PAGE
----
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Doc Bug #79965 Why does the manual say fread/fwrite changed in PHP 7.4?
Submitted: 2020-08-12 17:03 UTC Modified: 2020-08-12 22:28 UTC
From: thiemo dot kreuz at wikimedia dot de Assigned:
Status: Verified Package: *Directory/Filesystem functions
PHP Version: 7.4.9 OS:
Private report: No CVE-ID: None
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From: thiemo dot kreuz at wikimedia dot de
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 [2020-08-12 17:03 UTC] thiemo dot kreuz at wikimedia dot de
From manual page:

Quote: "fread() and fwrite() will now return FALSE if the operation failed. Previously an empty string or 0 was returned."

This is not correct, or at least misleading. Both functions are documented to return false in case of a failure ever since. What changed in PHP 7.4? I tried to find the related code change, but all I found are bugfixes. Does this section refer to a bugfix? Maybe there was a very specific failure situation that was not reported via false?

TL;DR: Please re-write or remove this misleading section from the migration manual.


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 [2020-08-12 21:57 UTC]
-Status: Open +Status: Verified
 [2020-08-12 21:57 UTC]
The relevant commit is d59aac5[1]; the PHPTs show that some, but
not all return values in case of failure have been changed from
int(0) to bool(false).

[1] <;a=commit;h=d59aac58b3e7da7ad01a194fe9840d89725ea229>
 [2020-08-12 22:28 UTC] thiemo dot kreuz at wikimedia dot de
Oh wow, that's a massive change. Thanks!

I guess the manual should say something like "fread/fwrite will now return false in all error situations, as it was always documented. Before, an empty string or 0 was returned in many error situations, e.g. when a gzip stream couldn't be decoded, or when writing to a file that was opened in read mode."

Note it's not only fread/fwrite, but also fgetcsv/fputcsv.
 [2020-10-22 16:01 UTC] webmaster_php20201022 at cubiclesoft dot com
"Does this section refer to a bugfix?"

The change actually originally stemmed from a potential denial of service opportunity in PHP that I ran into back in 2016 while building TCP socket servers that was impossible to work around without incurring another denial of service opportunity.  For the gory details (and some of the drama):

There was a formal CVE issued for this bug (CVE-2016-9321) but, as you can see, it was never applied to the ticket nor mentioned anywhere in release notes.  I believe the PHP devs ended up very quietly deploying the fix because it took so long to fix the problem and tried to keep the messaging as simple as possible in the release notes.  Specifically, fixing it required a BC break, which only happens in major version releases (e.g. 7.3 to 7.4) and those only happen once a year.

This particular bug exposes a significant weakness in the software release cycles of languages (not just PHP):  Discovered security vulnerabilities in a major language but requires a BC break in order to fix the problem might take more than one year to fix.  The issue was opened too late for inclusion in 7.2 and was accidentally forgotten for 7.3.  As a dev, what would *you* do in that situation?  Fixing the bug as quietly as possible for 7.4 and using a simple two sentence string in the migration guide to minimize questions from userland devs seems like a decent strategy to me.  This is a perfect example of the fact that software is written by humans, humans are fallable and can miss stuff, and that even perfectly good processes like a standard software release cycle could even be exploited by malicious actors.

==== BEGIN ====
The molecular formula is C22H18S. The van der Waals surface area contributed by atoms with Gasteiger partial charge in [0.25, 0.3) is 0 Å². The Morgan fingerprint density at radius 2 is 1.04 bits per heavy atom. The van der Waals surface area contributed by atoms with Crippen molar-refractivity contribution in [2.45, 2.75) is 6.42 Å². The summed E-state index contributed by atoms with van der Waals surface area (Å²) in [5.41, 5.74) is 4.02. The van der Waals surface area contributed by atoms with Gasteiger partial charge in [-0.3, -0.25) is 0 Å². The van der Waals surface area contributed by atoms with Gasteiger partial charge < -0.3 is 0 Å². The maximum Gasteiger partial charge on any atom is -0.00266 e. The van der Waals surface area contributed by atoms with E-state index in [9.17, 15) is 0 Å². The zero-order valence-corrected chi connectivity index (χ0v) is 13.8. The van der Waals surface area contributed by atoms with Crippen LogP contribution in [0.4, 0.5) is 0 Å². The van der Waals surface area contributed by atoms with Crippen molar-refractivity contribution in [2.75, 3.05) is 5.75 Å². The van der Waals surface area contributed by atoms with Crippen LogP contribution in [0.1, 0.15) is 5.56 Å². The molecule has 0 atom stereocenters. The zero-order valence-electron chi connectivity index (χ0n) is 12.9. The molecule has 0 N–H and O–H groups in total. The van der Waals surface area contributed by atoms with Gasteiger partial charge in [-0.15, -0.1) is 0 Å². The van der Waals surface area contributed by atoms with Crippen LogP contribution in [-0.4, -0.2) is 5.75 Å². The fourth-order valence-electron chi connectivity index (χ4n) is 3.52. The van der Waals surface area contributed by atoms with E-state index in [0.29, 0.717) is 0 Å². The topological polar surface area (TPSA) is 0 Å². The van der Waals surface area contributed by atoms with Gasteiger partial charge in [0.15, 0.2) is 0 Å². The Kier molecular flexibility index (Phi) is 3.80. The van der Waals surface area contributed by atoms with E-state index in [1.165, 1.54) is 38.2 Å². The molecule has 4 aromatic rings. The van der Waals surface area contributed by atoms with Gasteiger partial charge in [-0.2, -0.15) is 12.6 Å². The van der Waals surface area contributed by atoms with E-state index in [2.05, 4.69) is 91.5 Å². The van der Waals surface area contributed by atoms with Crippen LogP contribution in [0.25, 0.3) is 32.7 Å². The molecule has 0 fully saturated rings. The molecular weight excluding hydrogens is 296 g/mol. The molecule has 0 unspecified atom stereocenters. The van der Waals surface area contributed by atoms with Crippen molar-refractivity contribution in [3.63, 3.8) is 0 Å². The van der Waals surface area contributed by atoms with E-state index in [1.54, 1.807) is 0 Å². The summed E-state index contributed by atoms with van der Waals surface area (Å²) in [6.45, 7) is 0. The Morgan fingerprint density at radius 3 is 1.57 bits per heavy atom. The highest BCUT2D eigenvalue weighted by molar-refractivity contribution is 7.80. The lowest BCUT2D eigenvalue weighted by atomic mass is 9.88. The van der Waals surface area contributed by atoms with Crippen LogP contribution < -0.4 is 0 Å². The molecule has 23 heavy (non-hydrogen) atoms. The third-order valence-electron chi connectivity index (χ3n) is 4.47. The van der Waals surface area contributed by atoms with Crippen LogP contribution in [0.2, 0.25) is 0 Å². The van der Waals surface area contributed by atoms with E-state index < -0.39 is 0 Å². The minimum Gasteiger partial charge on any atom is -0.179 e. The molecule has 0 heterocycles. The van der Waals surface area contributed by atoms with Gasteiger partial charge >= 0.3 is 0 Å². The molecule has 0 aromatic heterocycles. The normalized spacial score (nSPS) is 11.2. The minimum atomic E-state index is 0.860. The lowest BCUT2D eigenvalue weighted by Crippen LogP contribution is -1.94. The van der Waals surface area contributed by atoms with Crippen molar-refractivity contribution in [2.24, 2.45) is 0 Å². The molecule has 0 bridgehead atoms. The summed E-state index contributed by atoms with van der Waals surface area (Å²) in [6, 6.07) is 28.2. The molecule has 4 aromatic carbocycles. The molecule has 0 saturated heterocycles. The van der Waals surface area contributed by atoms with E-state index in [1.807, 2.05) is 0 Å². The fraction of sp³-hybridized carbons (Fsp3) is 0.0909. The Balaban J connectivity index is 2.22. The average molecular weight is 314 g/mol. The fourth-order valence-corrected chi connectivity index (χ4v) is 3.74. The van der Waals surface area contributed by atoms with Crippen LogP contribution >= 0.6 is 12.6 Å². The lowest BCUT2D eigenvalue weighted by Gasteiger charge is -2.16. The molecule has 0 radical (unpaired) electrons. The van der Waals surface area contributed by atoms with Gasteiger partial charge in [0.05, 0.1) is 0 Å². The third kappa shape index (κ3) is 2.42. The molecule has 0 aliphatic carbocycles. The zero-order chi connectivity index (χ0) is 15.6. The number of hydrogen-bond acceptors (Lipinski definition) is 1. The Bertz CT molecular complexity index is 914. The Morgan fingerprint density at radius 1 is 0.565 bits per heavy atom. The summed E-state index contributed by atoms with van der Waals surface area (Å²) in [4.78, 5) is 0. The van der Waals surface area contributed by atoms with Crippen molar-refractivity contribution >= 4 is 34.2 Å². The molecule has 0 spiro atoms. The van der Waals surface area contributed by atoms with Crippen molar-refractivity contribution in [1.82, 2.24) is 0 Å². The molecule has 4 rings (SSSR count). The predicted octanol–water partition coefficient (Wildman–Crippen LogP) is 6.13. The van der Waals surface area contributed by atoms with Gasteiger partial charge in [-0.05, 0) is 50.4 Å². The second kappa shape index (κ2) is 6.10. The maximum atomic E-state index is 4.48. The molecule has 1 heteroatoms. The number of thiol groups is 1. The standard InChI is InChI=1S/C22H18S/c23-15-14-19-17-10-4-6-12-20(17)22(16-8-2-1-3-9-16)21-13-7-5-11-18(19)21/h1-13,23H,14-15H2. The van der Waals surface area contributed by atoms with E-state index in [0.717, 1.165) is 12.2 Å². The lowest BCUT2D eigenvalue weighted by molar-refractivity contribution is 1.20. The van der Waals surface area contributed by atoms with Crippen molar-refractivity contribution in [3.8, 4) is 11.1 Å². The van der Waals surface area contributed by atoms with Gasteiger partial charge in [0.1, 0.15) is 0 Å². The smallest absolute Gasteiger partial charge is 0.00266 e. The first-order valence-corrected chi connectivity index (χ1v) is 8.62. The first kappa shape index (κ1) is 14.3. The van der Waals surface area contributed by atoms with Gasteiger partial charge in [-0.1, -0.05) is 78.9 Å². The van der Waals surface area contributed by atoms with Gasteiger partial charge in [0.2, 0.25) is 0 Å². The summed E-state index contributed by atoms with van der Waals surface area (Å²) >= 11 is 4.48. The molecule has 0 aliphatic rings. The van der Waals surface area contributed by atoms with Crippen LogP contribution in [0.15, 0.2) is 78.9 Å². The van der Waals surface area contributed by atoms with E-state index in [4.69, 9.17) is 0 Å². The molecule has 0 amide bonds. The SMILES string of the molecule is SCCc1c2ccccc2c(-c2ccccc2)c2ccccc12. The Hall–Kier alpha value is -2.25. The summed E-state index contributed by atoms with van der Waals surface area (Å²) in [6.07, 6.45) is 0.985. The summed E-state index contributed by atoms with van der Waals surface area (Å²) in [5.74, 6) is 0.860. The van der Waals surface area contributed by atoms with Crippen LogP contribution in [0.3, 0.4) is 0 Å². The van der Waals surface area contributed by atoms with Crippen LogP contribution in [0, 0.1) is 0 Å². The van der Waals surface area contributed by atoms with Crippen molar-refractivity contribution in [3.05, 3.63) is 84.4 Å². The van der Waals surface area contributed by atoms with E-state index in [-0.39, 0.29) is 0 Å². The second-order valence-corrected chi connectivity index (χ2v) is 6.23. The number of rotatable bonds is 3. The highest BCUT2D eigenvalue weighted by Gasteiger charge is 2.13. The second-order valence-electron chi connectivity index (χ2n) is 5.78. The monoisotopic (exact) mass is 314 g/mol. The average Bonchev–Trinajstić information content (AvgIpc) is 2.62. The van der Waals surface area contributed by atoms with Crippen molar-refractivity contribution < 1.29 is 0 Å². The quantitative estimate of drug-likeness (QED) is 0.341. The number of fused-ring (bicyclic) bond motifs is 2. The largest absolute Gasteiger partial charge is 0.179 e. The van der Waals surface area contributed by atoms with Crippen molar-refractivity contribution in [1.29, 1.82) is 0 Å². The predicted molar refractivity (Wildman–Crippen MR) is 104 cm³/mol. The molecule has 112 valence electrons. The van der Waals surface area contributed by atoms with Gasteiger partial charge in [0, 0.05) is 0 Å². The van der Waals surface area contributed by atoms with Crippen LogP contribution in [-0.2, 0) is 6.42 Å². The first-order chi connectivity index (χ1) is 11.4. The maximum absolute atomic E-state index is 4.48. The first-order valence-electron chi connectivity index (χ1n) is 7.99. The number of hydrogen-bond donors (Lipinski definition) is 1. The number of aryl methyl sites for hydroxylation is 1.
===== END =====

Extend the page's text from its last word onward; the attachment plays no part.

Some people who read the previous paragraph might be tempted to jump ship from PHP, but all formal language development has the same problem if the devs of a language adhere to good software development methodologies.  In this particular instance, the documentation reflected good wishes prior to 7.4 rather than how the software was actually written.  The issue might have been noticed and fixed a lot sooner if PHP userland documentation pages linked to the relevant C source code.  There's always a lot of inertia to go from documentation to actual source code.  When was the last time you cracked open and read the C source code to PHP itself?  For 99% of PHP userland devs, the answer is "never."

Personally, I'm just glad it got fixed because it's a low-level stream handling problem that had significant negative repercussions throughout PHP userland beyond socket streams.

Regardless of how we got here, PHP 7.4 is a good upgrade because stream error handling is improved.
 [2020-10-22 16:22 UTC] thiemo dot kreuz at wikimedia dot de
Thanks a lot for this deep dive, that's really good to know. Unfortunately it doesn't solve the confusion caused by the line in the migration guide. From what I learned so far I don't think a slightly more specific explanation would pose a security risk:
* Mention all affected functions.
* Be more specific about what changed. Currently it sounds like fread/fwrite *never* returned false. Instead, the return value in a failure situation was ""/0 only in *some* situations. Why not say that?

Where can I upload a pull request for this manual page?
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Last updated: Fri Oct 30 04:01:20 2020 UTC